Well I guess that sounds like a lot of histrionic bluster and that who the f cares just bake a damn pie already. Okay fine well I did. I made a couple, in fact, thankyouverymuch, and I made them ahead of time, froze them (freezing the pie actually does wonders for the flakiness of your pie crust, FYI), and brought them to my family’s house for Thanksgiving.
It was a good day. I went on a good run through a bunch of mountainside farmland, I sat around and read (I just started Last Night in Twisted River, which is the latest book by John Irving, who I really really like, not least of all because he writes about food in a way that only someone who loves cooking and eating can), and I did a minimal amount of kitchen work. Mostly I just sat and watched my younger sister’s boyfriend Jamey de-seed a pomegranate. He wanted to have something to do.
Anyway, so I don’t have much more than that. Today I am kind of regretting living in Salt Lake City, because the valley is very inverted and the air quality is so bad that running outside feels like what I imagine smoking a full pack of cigarettes would be like. On days like this I really miss Chicago. But, my students are learning about the First Amendment, and they seem to care, so all in all I can’t complain. I will be back soon with some actual baking and instructions on how to do it.
September 11, 2012 § 3 Comments
A lot has happened.
For example: I moved to Salt Lake City. I lived out of a van for three weeks (more fun than it sounds). I took a job teaching (!). Also I left graduate school.
Now, I grew up in Salt Lake. And in many ways I remember my middle and high school years as one, long, desperate effort to get out. And I did! Boy did I ever. I moved clear across the damn country and spent four years as far away from Salt Lake City as one could get without actually getting on a boat.
Not satisfied with my sojourn, I then moved to Chicago, for four years of loving, very dearly, a very flat city.
Yowza. Both of those photos just sort of tugged at my heartstrings, I have to admit. Have you been to Chicago? You should go. September and October are the perfect months for Chicago. The oppressive, bring-an-extra-shirt heat lifts, the Lake is at its most perfect blue (whitecaps! sailboats! the most architecturally crisp skyline one could hope for!), the leaves start to turn, and you feel like you’ve truly made it—like you’ve really found the most lovely city in the world.
Oh wait, then winter hits. DO YOU KNOW WHAT IT FEELS LIKE TO HAVE YOUR BOOGERS FREEZE?
Robbed of the pleasure that is Chicago’s autumnal beauty, you may then find yourself undistracted from the comparative tedium of things like writing a dissertation proposal, or studying for comprehensive exams, or preparing conference abstracts. What I mean is, with its stark landscapes and bitterly cold winds and not much for playing outside (not in the flatlands, anyway), a Chicago winter can be something of an, er, clarifying season.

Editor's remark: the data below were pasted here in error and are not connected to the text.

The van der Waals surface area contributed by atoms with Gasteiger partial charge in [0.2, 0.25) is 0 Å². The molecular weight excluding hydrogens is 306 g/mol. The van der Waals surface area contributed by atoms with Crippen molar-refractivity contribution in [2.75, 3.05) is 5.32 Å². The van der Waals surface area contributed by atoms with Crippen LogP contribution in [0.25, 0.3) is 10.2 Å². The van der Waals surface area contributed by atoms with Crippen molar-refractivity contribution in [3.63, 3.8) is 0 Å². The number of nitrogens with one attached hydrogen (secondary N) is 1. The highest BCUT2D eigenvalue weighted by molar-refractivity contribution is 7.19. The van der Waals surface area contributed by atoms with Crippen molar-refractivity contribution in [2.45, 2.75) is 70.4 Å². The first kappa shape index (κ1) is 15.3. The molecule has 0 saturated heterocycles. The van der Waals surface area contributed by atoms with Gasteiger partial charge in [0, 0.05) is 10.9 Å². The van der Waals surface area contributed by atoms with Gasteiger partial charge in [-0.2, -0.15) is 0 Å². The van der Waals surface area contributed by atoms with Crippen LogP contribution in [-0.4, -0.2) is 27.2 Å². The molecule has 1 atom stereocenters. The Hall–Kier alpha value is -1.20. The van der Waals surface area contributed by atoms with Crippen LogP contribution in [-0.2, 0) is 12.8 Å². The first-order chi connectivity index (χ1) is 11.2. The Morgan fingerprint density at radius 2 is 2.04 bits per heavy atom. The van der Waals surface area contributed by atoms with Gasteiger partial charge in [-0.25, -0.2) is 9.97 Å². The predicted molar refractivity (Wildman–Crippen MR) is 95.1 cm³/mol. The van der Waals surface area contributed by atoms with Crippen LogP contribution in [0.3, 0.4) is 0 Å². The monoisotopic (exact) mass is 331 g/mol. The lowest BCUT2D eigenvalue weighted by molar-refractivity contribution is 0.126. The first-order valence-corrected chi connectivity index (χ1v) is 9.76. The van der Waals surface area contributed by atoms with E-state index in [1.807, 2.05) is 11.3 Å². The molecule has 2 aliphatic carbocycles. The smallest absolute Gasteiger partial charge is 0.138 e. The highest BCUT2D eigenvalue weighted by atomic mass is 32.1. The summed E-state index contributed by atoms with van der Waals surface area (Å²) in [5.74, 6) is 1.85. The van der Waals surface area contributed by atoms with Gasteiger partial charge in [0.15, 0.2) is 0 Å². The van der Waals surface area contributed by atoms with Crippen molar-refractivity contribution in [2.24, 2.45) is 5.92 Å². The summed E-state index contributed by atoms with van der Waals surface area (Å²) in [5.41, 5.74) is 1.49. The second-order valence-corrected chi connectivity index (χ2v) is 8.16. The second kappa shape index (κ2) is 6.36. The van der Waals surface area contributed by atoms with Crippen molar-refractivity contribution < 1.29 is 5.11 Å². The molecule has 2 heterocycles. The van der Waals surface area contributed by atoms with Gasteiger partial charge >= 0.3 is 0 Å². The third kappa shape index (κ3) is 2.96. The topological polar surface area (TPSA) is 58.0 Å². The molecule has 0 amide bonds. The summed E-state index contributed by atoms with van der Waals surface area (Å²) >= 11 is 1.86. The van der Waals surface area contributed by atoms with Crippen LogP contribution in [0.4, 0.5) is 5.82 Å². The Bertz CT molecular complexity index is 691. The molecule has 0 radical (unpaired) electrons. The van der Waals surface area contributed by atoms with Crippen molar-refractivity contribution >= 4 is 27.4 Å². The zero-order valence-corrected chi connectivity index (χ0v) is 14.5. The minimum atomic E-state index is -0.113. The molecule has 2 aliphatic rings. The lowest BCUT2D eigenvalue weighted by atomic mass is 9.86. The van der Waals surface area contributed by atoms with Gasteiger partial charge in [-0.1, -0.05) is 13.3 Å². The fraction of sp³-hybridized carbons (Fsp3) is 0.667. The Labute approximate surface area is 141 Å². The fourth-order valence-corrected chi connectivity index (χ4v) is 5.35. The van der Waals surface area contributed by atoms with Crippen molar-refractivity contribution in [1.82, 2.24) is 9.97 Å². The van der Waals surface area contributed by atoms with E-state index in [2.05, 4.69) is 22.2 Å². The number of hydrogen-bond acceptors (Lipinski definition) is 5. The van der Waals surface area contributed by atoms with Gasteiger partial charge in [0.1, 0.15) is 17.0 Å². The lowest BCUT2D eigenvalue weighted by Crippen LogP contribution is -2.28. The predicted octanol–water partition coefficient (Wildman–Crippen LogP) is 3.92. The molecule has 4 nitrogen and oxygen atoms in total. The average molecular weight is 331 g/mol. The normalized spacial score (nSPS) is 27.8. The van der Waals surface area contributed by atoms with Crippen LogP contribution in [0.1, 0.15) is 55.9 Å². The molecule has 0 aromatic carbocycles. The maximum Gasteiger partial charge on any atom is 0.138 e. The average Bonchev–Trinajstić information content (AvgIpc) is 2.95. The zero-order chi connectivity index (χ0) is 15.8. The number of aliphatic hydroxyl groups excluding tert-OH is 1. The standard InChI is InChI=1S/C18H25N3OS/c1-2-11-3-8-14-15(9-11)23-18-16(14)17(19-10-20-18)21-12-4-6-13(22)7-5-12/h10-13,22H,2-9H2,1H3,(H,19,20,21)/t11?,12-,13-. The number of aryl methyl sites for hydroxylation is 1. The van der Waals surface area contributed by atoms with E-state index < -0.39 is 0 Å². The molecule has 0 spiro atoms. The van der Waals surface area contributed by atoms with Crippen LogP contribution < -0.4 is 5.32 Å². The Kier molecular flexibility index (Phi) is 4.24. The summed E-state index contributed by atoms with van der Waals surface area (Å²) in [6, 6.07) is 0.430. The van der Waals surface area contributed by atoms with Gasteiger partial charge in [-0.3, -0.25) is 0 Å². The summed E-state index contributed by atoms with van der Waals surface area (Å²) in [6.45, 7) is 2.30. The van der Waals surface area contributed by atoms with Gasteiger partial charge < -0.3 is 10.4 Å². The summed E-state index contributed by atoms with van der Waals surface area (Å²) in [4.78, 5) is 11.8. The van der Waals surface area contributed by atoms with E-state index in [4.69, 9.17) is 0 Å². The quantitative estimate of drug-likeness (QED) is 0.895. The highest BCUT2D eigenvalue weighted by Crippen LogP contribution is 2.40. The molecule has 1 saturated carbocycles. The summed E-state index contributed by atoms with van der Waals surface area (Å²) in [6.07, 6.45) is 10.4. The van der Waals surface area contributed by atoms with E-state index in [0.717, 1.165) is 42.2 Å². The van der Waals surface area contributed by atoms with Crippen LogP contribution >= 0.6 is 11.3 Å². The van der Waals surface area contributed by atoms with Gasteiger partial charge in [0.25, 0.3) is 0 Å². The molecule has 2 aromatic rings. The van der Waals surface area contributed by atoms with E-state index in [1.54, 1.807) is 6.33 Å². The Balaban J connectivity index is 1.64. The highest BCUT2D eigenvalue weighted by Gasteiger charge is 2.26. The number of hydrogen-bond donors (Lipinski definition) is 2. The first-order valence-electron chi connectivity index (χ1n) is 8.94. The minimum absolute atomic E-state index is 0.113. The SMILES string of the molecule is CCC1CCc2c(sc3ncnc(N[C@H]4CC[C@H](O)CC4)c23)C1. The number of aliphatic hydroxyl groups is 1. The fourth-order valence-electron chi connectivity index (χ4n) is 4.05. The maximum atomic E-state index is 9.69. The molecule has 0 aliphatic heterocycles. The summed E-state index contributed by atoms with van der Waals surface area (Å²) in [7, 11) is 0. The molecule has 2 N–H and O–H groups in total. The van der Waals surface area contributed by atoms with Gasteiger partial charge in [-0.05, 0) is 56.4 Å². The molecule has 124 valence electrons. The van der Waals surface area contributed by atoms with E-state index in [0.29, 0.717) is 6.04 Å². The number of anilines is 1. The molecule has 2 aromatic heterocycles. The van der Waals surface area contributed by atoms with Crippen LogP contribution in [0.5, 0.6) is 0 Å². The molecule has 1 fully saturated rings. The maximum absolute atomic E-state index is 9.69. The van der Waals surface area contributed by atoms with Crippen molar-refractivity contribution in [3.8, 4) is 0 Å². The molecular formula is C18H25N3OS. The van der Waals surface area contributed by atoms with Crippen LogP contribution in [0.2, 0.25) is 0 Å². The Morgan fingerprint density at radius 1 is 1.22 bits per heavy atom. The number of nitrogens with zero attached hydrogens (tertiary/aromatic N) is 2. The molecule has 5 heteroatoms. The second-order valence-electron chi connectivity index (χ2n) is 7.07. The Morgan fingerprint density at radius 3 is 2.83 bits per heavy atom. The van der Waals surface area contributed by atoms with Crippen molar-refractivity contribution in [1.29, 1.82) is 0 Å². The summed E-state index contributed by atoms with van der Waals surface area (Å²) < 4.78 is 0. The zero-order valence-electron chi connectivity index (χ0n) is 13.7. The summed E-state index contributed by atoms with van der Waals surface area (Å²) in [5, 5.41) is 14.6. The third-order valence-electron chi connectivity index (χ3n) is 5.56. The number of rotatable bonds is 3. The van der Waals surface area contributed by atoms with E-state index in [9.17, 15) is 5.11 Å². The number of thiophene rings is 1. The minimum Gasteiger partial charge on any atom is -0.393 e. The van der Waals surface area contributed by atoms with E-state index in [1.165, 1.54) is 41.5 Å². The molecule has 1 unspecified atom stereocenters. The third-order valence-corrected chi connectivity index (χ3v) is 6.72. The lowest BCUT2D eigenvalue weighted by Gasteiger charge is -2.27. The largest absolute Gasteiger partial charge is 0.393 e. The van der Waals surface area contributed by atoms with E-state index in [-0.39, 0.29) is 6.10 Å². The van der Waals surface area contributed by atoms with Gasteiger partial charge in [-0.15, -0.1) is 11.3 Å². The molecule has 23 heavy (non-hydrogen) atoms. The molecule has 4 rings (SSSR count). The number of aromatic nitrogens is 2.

Then, in the dead of winter, this past January, Bethany, dearest Bethany, came to visit.
Yeah! Bethany was still living in Costa Rica at the time, so I appreciated the visit all the more. We saw a movie, we drove around, we went to brunch, we talked about boys, and we went to bars. During one particularly, yes, clarifying conversation, Bethany said, “Well you don’t actually have to be a grad student. You can like, do something else if you want.” (Or something of that ilk.)
Utterly stunned by the brilliance of Bethany’s observation, I started to look for teaching jobs in places with mountains (actually I may have had a strong beer first). For I had recently started climbing, and, may I just say? Dear friends? Don’t start rock climbing unless you can afford to upend your life and move across the country, back to the hometown you thought you’d left for good, at least partially for the sake of, for lack of a better term, shredding le gnar. Le gnar, as it turns out, is an addictive thing.
Six or so months later, and Cristyn and I found ourselves driving across the country (Cristyn for the first time, as mentioned previously, and me, back, after eight years away), headed back to Salt Lake—a city, conveniently, with teaching jobs and mountains. Go figure.
So now, here I find myself—spending many nights at my parents’ house in a small town in the mountains near Salt Lake, climbing when I can (that was what the three weeks in a van were for, in case you were still wondering about that), teaching, and, since the dust has settled a bit, making this pie.